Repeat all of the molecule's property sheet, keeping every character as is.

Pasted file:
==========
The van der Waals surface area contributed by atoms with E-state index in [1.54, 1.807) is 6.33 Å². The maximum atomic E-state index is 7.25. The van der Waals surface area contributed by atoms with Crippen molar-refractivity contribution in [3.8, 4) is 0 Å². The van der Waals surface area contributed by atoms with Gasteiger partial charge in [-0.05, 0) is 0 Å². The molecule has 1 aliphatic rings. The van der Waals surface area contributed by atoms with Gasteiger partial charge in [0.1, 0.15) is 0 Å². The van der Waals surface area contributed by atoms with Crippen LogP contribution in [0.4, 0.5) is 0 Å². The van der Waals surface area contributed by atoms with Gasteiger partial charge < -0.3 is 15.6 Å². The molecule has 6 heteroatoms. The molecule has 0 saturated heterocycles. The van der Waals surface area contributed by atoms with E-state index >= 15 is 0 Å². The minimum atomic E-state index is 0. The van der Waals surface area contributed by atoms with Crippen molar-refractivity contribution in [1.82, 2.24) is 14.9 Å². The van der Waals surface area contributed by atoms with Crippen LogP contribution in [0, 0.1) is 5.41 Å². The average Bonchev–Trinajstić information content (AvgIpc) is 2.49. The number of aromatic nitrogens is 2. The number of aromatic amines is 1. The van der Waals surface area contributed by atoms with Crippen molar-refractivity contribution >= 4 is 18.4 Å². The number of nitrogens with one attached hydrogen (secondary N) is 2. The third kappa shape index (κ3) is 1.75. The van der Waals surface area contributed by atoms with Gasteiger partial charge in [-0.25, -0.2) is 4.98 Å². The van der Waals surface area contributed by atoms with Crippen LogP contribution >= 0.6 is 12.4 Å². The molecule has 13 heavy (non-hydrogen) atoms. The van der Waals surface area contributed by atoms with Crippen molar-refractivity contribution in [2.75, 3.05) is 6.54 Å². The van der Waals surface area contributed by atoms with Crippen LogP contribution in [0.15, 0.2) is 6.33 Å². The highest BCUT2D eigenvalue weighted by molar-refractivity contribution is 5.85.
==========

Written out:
The van der Waals surface area contributed by atoms with E-state index in [1.54, 1.807) is 6.33 Å². The maximum atomic E-state index is 7.25. The van der Waals surface area contributed by atoms with Crippen molar-refractivity contribution in [3.8, 4) is 0 Å². The van der Waals surface area contributed by atoms with Gasteiger partial charge in [-0.05, 0) is 0 Å². The molecule has 1 aliphatic rings. The van der Waals surface area contributed by atoms with Gasteiger partial charge in [0.1, 0.15) is 0 Å². The van der Waals surface area contributed by atoms with Crippen LogP contribution in [0.4, 0.5) is 0 Å². The van der Waals surface area contributed by atoms with Gasteiger partial charge < -0.3 is 15.6 Å². The molecule has 6 heteroatoms. The molecule has 0 saturated heterocycles. The van der Waals surface area contributed by atoms with E-state index >= 15 is 0 Å². The minimum atomic E-state index is 0. The van der Waals surface area contributed by atoms with Crippen molar-refractivity contribution in [1.82, 2.24) is 14.9 Å². The van der Waals surface area contributed by atoms with Crippen LogP contribution in [0, 0.1) is 5.41 Å². The average Bonchev–Trinajstić information content (AvgIpc) is 2.49. The number of aromatic nitrogens is 2. The number of aromatic amines is 1. The van der Waals surface area contributed by atoms with Crippen molar-refractivity contribution >= 4 is 18.4 Å². The number of nitrogens with one attached hydrogen (secondary N) is 2. The third kappa shape index (κ3) is 1.75. The van der Waals surface area contributed by atoms with Gasteiger partial charge in [-0.25, -0.2) is 4.98 Å². The van der Waals surface area contributed by atoms with Crippen LogP contribution >= 0.6 is 12.4 Å². The molecule has 13 heavy (non-hydrogen) atoms. The van der Waals surface area contributed by atoms with Crippen molar-refractivity contribution in [2.75, 3.05) is 6.54 Å². The van der Waals surface area contributed by atoms with Crippen LogP contribution in [0.15, 0.2) is 6.33 Å². The highest BCUT2D eigenvalue weighted by molar-refractivity contribution is 5.85.